Our team was in Tomball last Saturday for orientation.  This was a great refresher course for the old hands and it helped to answer questions and assuage any worries that first time members of the team may have had.  The one point that can never be overemphasized that was made is this:  our first and foremost purpose is to fulfill the Great Commission.  Even though a wonderful human care ministry takes place in these clinics by which we can demonstrate the love of Christ, we must never lose sight of reaching lost souls with the Good News.  We had a wonderful speaker in the morning, Emmanuel Agook from Sudan, who in a two hour presentation described the main tenets of Islam in great detail and gave us many practical pointers on how to witness to the people of this faith that we will undoubtedly encounter.  The question and answer session was particularly valuable, as members of previous mission teams were able to also share what had worked for them and were able to ask Emmanuel for his suggestions for ways in which we can be even more effective.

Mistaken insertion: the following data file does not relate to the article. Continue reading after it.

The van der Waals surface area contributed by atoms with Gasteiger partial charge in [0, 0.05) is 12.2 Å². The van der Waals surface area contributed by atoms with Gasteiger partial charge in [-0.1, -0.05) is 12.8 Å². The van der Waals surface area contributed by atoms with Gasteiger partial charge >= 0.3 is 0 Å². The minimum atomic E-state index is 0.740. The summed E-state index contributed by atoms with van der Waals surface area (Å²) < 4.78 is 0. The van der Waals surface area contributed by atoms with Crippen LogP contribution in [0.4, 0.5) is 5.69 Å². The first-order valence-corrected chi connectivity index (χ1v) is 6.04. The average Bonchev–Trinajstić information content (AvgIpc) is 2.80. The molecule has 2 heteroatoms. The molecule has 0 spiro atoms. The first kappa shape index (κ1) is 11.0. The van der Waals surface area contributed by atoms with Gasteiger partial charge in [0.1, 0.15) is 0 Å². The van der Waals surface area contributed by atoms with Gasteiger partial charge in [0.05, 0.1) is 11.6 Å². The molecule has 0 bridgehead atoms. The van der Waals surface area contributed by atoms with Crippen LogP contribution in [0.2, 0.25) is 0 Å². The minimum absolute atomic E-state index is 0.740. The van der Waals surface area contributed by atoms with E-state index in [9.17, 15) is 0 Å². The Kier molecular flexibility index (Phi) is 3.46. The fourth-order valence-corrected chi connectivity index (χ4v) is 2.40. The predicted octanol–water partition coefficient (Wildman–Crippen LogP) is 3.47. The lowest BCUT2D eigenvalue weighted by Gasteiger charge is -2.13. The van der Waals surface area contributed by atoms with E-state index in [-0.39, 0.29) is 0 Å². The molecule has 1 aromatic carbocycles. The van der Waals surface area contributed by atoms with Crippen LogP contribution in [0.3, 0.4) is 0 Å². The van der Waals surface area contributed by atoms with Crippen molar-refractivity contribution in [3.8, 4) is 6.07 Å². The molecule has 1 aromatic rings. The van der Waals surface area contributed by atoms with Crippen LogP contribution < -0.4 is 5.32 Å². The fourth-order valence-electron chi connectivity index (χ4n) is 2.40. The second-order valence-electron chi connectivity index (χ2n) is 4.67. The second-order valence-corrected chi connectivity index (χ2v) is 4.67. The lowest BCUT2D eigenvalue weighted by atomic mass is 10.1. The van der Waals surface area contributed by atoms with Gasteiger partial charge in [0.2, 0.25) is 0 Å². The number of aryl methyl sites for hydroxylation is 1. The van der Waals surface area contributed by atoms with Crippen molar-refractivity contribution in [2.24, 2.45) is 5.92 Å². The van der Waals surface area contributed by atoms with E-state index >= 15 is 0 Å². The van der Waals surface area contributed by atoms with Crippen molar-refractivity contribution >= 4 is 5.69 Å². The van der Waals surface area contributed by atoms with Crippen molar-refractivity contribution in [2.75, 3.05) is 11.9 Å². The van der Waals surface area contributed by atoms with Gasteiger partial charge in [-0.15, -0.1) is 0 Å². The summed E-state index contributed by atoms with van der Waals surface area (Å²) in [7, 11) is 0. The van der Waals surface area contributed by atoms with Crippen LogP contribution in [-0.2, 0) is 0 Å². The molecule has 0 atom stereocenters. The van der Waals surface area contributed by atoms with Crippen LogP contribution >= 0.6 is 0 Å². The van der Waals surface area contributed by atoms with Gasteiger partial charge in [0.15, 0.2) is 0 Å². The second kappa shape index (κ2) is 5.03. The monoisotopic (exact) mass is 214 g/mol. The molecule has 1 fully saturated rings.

Once again, our team will have a core group of veterans being led by Pastor Kevin Westergren. They include Howard and Martha Faske, myself, Ralph and Louise Genz, Dan Zieschang and Dr. Robert and Diana Zoch. One newcomer from Redeemer, David Hanson, will man the autorefractor station, while the Zoch's son, Jonathan, who is a DCE in the Houston area, will help with the dental clinic. Three first time travelers from Good Shepherd Lutheran Church in Cedar Park will be Pastor Richard and Patricia Goodwill, and Rick Masselink, who is involved with outreach and missions. Our twelfth and final team member will be Dr. Terry Councill, a dentist from Houston who is a veteran of many dental missions to Honduras and Kenya.